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To understand the genetic developmental control of dauer transition, hence regulation of aging that leads to longevity in the dauer stage, the genes that determine the transition into the dauer stage have been studied extensively. The dauer formation daf gene and age-1 are examples of genes involved in the transition into the dauer state. Initial data on animal and humans shows changes in methylation with aging that are tissue-specific Greally, Atzmon , and extend to animal and human models who develop age-related disease after intrauterine growth retardation Einstein , and in brains of both sick and healthy elderly subjects Zukin.
Education Research Health. The Paul F. Holcomb, V. Ku80 deletion suppresses spontaneous tumors and induces a pmediatedDNA damage response. CAN Park, J. After constructing the gene coexpression network, we extracted the subnetworks consisting of protein coding genes.
And only the largest component of the subnetwork was used in our analysis Supplementary Material, Table S11A. Based on the suggestion given by the authors of COXPRESdb personal communication , we used both , a normal threshold, and 30, a stringent one, for the mutual rank to construct the coexpression network. Here, we only show the results using as the network threshold, since different thresholds would not change our conclusions. We studied the tissue specificity of gene expression among the four sets of genes that we analyzed, using a gene expression data set generated with tissue samples of human individuals representing 32 different tissues Based on the annotation of these categories, we systematically compared the differences among different gene sets.
The significance of the observed values of a network characteristic for a group of genes can be assessed by comparing their central tendency—i. We used degree-preserved resampling to evaluate the dependency of a network characteristic of a group of genes on their degree distribution.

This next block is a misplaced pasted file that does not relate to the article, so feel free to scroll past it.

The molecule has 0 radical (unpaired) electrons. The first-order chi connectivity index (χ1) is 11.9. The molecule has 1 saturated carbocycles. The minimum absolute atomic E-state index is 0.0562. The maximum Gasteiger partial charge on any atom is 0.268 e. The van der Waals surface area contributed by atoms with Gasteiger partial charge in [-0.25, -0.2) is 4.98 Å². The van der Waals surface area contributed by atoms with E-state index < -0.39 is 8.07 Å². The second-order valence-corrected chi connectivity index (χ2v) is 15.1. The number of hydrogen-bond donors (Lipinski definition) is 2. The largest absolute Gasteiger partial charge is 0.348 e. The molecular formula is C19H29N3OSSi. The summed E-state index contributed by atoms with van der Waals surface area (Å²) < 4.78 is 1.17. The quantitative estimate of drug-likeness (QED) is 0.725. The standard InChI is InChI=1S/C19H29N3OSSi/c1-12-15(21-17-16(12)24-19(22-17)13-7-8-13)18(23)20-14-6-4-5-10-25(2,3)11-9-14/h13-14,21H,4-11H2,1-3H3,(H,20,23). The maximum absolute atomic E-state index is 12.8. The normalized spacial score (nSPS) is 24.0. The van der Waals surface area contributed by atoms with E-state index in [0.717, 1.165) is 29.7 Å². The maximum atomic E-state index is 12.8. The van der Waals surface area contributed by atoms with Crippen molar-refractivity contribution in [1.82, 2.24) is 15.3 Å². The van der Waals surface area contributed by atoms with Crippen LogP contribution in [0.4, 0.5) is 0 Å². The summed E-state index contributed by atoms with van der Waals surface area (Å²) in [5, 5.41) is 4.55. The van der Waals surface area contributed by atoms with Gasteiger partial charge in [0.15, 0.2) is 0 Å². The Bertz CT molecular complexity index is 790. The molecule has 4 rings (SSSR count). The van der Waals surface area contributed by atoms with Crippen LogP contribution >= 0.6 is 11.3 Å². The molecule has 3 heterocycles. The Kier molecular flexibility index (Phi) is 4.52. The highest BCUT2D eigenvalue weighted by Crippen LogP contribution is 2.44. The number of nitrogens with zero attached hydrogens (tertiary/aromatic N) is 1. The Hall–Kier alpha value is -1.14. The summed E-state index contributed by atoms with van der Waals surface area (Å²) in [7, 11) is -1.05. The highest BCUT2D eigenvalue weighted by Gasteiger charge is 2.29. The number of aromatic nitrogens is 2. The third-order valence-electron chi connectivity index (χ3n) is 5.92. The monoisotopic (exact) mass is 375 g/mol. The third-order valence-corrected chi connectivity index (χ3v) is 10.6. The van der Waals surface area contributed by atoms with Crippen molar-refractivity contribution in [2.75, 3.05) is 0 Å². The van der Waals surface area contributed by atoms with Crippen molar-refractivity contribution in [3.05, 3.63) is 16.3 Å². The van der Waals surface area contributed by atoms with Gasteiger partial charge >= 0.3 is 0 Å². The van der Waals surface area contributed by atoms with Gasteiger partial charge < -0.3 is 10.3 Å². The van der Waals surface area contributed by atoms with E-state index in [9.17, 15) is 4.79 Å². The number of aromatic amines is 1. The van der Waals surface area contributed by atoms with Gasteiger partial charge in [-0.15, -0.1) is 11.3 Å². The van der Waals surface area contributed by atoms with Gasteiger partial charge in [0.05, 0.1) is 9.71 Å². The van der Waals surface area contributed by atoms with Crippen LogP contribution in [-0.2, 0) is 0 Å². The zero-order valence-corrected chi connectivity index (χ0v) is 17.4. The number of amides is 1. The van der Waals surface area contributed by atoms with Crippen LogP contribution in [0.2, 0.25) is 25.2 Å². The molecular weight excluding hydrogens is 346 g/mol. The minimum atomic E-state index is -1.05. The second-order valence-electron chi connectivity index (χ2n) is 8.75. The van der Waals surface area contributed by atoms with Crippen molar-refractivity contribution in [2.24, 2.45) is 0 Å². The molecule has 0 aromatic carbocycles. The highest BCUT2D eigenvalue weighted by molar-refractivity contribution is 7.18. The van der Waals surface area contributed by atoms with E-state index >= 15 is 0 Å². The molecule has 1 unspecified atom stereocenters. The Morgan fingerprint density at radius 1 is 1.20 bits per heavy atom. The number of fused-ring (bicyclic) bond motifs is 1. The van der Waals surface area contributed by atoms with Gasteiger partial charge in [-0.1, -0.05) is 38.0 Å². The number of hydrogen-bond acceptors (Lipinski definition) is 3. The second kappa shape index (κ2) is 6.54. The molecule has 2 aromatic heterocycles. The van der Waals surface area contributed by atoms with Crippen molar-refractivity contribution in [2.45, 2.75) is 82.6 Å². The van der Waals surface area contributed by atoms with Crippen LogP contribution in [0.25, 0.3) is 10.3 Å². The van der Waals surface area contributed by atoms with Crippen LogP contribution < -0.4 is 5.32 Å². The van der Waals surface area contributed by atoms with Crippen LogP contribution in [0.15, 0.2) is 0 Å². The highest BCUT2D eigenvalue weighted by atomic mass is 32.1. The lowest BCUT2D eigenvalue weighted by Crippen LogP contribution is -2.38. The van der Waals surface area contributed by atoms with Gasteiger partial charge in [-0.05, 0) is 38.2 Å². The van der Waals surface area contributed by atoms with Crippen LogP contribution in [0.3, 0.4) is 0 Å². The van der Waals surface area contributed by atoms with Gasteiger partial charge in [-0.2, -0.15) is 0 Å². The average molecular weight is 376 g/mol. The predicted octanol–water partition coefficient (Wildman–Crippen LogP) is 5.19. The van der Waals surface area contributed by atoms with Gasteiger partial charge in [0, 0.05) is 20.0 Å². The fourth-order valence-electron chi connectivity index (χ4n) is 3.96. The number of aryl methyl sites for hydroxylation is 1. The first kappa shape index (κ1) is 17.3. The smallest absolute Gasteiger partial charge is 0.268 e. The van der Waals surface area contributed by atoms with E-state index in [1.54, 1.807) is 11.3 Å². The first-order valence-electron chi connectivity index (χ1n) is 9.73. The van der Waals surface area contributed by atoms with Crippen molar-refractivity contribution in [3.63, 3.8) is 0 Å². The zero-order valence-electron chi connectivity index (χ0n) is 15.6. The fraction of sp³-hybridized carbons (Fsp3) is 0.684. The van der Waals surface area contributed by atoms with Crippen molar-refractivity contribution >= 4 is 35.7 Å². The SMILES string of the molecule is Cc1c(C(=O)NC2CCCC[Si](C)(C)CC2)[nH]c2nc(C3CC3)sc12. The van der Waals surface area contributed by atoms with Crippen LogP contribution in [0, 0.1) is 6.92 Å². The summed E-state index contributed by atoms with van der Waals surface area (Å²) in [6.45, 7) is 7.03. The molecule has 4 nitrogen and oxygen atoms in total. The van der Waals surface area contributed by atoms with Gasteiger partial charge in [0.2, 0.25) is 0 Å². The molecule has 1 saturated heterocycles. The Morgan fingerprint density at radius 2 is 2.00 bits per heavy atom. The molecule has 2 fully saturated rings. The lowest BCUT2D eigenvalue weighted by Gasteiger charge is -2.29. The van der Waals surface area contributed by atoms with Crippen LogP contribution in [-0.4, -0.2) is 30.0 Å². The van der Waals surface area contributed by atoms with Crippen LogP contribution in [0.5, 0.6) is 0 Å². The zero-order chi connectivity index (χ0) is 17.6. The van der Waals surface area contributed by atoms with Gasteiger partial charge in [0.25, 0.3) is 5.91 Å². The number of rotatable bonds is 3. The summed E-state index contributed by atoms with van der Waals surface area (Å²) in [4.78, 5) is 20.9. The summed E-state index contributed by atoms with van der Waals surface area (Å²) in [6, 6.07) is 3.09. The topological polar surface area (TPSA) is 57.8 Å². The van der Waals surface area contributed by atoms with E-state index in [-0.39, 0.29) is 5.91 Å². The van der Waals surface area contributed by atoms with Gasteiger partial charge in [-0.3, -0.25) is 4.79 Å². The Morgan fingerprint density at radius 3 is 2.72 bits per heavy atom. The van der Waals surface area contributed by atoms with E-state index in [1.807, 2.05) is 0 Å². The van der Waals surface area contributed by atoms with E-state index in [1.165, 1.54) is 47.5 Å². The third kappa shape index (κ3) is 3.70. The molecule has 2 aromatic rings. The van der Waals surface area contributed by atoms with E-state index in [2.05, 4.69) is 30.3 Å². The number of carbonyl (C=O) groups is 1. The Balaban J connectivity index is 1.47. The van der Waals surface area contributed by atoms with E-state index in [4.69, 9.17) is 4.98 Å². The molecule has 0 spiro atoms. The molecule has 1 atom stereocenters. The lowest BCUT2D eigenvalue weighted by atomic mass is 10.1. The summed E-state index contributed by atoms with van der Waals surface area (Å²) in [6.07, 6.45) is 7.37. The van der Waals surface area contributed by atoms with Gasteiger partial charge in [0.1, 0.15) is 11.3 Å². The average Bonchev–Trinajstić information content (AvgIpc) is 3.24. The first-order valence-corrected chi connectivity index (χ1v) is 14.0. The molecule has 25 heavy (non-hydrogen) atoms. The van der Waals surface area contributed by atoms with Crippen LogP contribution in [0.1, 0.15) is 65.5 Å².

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To generate the degree-preserved null distribution, we first randomly select from the network a group of genes, which are of the same number and have a similar degree distribution as the analyzed genes. We then calculate the central tendency of the characteristic for the random genes.
Many iterations of this resampling procedure generate the degree-preserved null distribution of the characteristic for resampled genes. We randomize the background network by randomly rewiring interactions among genes in it Each time, we arbitrarily select two interactions e. In this study, to generate such random networks we rewired the original network as many times as the number of interactions in it. To evaluate the robustness of the networks, we measured the number of disjoint components and also the size of the components after randomly removing a certain number of genes from the networks A smaller number of components and a bigger component size indicate the network is more robust against removal of genes from the network.
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Using this approach, we evaluated the robustness of the aging subnetwork, which is enriched with interactions among hubs, against removal of genes from the network. In comparison, we also evaluated the robustness of simulated networks that contain the same number of nodes and edges and have much less interactions among hubs but instead more interactions between hubs and non-hubs—i.
To generate such networks, we first randomly selected an interaction between aging hubs e.
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The lower the degrees of a pair of interacting non-hubs the higher chance to select the interaction between them. By repeating this procedure a large number of times, we obtained a random network that resembles the network background. When compared with the original network, it has fewer interactions among hubs and more interactions between hubs and non-hubs.